Downtown to desert: Culture in the USA
50 states, over 325 million people, nine time zones and over 16,000 McDonald’s restaurants - welcome to the United States of America.
To an outsider, the USA can seem like a sitcom, starring larger-than-life characters like Ellen DeGeneres, Kanye West, and of course, Donald Trump. Yet beyond the headlines and the Hollywood glitz and glamour is a society that is rich in culture and staggeringly diverse.
However, culture in the USA doesn’t always cross state lines. United? Yes. Different? Certainly.
Daily life in the modern tech hub of Silicon Valley, for example, is a world away from the traditional southern farming communities of Alabama. American states are unique in laws, values, temperament and taste. And Americans themselves come in all shapes and (super) sizes, incomes, ethnicities, religions and political preferences.
For travellers, this is as exciting as it is challenging.
Below we outline how travellers to the USA can get the most out of their journey, whether it be to Manhattan or Mississippi. We dive into the cultural customs, etiquette, safety and style of each of USA’s regions.
Stars and stripes at the ready, let’s go from downtown to desert.
At a glance: population, cities and geography
Before we launch into the nitty gritty details of contemporary American culture, let’s get the statistics out of the way.
The USA is the world’s third most populous country, behind India and China. Geographically, it’s the fourth largest country in the world, spanning nine time zones. It has 50 states, including Alaska to the north west of Canada and Hawaii in the Pacific Ocean.
Washington, D.C. is the capital of the USA, and New York City is the largest city in the country, with around 9 million residents. Los Angeles, Chicago, Houston, Philadelphia, Phoenix, San Antonio, San Diego, Dallas and San Jose round off the top ten most populated cities in the USA.
The natural landscape of the USA is as varied as the country’s residents. From the snow-capped peaks of Colorado, the placid beaches of Miami, sweeping deserts of Arizona and lush forest in California’s Sierra Nevada mountains, US geography forms a large part of each state’s identity.
The USA is divided into four regions, and each has its own unique flavour. We examine the culture in each of them below.
1. Northeastern USA
The sheer size of the USA and the staggering variety of people who call it home make it difficult to pin down American culture in a sentence. Likewise, each of the country’s big cities has its own distinct flavour. If you’re planning to travel to one of America’s urban hubs, like San Francisco, New York, Boston or New Orleans, do your research into the cultural quirks unique to each city.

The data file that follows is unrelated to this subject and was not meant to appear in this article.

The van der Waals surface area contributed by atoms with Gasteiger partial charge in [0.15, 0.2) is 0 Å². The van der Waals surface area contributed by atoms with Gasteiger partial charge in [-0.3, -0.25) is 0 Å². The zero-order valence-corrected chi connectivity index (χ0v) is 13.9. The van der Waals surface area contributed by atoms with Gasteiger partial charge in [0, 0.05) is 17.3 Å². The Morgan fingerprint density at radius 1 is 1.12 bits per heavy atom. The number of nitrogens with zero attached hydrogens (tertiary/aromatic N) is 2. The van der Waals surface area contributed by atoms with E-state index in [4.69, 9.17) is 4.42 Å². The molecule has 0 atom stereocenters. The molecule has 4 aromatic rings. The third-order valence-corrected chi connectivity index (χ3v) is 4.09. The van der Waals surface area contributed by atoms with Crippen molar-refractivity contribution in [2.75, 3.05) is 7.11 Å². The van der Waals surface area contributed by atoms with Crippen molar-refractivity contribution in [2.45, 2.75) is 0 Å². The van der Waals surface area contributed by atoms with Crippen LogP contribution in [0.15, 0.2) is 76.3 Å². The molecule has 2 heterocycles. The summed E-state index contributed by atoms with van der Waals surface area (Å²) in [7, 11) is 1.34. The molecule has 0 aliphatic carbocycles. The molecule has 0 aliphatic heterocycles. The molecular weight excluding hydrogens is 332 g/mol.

However, travellers can gain a good overall understanding of modern American urban culture just by looking into the sights and sounds of New York City, the main attraction in America’s Northeast.
NYC, “The Empire City”, “The Big Apple” - whatever you want to call it, New York City should be high on the bucket list of any visitor to the USA. Landmarks like the Statue of Liberty, Times Square and Central Park can be found on postcards, t-shirts and coffee mugs, but dive a little deeper and you’ll discover New York City has an even more compelling identity beyond the well-worn tourist hotspots.
New York City has five boroughs: Manhattan, The Bronx, Brooklyn, Queens and Staten Island, which are all distinct in their own way. From Manhattan’s Chinatown, Little Italy and Broadway, to Brooklyn’s thriving art scene, Queens’ incredible ethnic diversity and the musical heritage of the Bronx, New York City represents just about every element of modern American urban culture.
If you’ve ever seen Brandon Stanton’s renowned ‘Humans of New York’ photography series online, you’ll know that New York’s population is a true cultural melting pot, with refugees and reformed criminals living beside Wall Street Bankers and the political elite.
All of the people who call New York home have made their mark in some shape or form, whether it be in the restaurants of Little Italy or the jazz bars of Brooklyn. Getting the most out of New York City’s many faces is only a matter of research, good preparation, cultural awareness and a curious mindset.
Culture tips for New York City
New York City welcomes almost 60 million visitors each year, and as such, tourists are a part of daily life for the city’s residents. However, travellers often get a bad rap. Many New Yorkers see tourists as stereotypical sightseers who block busy sidewalks and gawk at the size of the buildings.